EDL in Bradford

The EDL were yesterday forced to have their Bradford demonstration behind 10 foot solid walls, almost completely away from public view. Bussed in, and shepherded through airport style x-ray gates, their presence was only felt when they showered counterdemonstrators with stones, bottles and smoke bombs.


The police will no doubt congratulate themselves on facilitating protest without riots breaking out all over Bradford. But much of the anticipation of serious disorder was probably down to the police themselves, who had spent weeks convincing local communities that allowing opposition to the EDL on the streets would lead to a re-run of the 2001 Bradford riots. The only counter demonstrations they ‘facilitated’ were those by the UAF and the police-sponsored ‘Be Peaceful’, both a substantial distance from the EDL.


This scare mongering must surely have had a significant impact. But around 800 people turned out regardless, amassing in the city centre, just metres from the EDL, in an unplanned, spontaneous demonstration. Police repeatedly attempted to move this crowd back, using lines of police and horses, and clamping down hard on anyone tempted to ‘return’ a few of their missiles to the EDL.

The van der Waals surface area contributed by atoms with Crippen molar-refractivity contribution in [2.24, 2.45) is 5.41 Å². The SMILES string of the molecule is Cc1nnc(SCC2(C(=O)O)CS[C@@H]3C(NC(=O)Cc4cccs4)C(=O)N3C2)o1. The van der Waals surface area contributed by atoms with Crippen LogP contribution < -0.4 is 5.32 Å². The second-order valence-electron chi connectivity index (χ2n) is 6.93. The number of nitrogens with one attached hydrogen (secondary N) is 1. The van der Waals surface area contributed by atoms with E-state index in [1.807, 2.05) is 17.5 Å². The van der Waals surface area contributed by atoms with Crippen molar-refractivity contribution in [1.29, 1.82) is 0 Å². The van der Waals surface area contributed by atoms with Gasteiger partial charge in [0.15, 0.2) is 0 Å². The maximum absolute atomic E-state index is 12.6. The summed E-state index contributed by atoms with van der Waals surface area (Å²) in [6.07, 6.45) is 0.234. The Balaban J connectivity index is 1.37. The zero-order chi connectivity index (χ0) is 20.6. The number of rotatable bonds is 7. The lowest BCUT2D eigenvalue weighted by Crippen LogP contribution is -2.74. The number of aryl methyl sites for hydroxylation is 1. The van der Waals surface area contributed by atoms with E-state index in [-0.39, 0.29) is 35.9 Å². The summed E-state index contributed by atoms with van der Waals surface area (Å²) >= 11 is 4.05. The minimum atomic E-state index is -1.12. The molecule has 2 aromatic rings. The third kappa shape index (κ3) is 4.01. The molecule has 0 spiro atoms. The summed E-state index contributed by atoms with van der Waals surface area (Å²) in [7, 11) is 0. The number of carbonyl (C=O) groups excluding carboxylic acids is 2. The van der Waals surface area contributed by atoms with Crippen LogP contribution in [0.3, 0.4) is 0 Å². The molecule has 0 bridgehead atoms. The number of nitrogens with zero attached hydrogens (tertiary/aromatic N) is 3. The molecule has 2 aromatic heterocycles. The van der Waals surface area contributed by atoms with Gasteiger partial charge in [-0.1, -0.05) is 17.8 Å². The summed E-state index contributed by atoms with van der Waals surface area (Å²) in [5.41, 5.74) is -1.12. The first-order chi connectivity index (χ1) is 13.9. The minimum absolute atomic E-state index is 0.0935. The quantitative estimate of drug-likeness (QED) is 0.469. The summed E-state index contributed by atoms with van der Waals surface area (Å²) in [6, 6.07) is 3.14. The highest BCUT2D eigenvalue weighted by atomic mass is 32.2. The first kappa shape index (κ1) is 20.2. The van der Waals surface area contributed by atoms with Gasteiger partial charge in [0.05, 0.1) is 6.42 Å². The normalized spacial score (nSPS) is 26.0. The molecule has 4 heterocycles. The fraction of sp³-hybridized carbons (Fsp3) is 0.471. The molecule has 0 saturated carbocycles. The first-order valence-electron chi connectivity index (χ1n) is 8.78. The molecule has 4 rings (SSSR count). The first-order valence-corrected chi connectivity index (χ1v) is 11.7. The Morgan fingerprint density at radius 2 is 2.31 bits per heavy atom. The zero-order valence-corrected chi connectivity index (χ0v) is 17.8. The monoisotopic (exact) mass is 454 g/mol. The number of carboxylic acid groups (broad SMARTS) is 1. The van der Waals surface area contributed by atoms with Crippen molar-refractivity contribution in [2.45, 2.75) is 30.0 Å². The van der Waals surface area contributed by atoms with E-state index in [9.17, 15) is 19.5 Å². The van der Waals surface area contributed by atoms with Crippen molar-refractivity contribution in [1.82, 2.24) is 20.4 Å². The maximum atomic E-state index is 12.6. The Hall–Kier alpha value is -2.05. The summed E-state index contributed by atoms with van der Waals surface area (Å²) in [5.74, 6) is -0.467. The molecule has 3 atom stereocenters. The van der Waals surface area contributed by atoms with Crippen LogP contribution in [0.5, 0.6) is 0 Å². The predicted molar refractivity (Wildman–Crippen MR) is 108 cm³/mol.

It is doubtful too whether the EDL felt their protest was facilitated. Held so completely out of public view, it looked more like they had been herded into a temporary prison.

The police will probably claim that the huge site bordered by ten feet solid walls was justified and successful in containing the EDL. Except that it didn’t actually contain them. One of the most notable things about the EDL is their ability to fight their way out of all sorts of police containment. This time at least a hundred broke through lines of baton wielding cops and escaped over the walls, pursued by both police and counter demonstrators. On at least one occasion counter demonstrators got there first and a few EDL were seen sporting bloody noses and lips.


After that point the police finally managed to get control. They deployed riot police to keep anti-EDL groups on the run, pushing them further and further out of the city centre until they dispersed. They also deployed large numbers of riot police to kettle the EDL, containing them tightly with shields and batons. Slowly the kettled EDL were put back on their buses, the last ones leaving around six o’clock, a full two hours after their demo had been scheduled to stop.

There were five arrests reported, there seemed few injuries and property damage was minor. But some of the measures used by police – particularly those aimed at deterring counterdemonstrations – have to raise questions about just what is acceptable and/or justified in the name of preventing public disorder.


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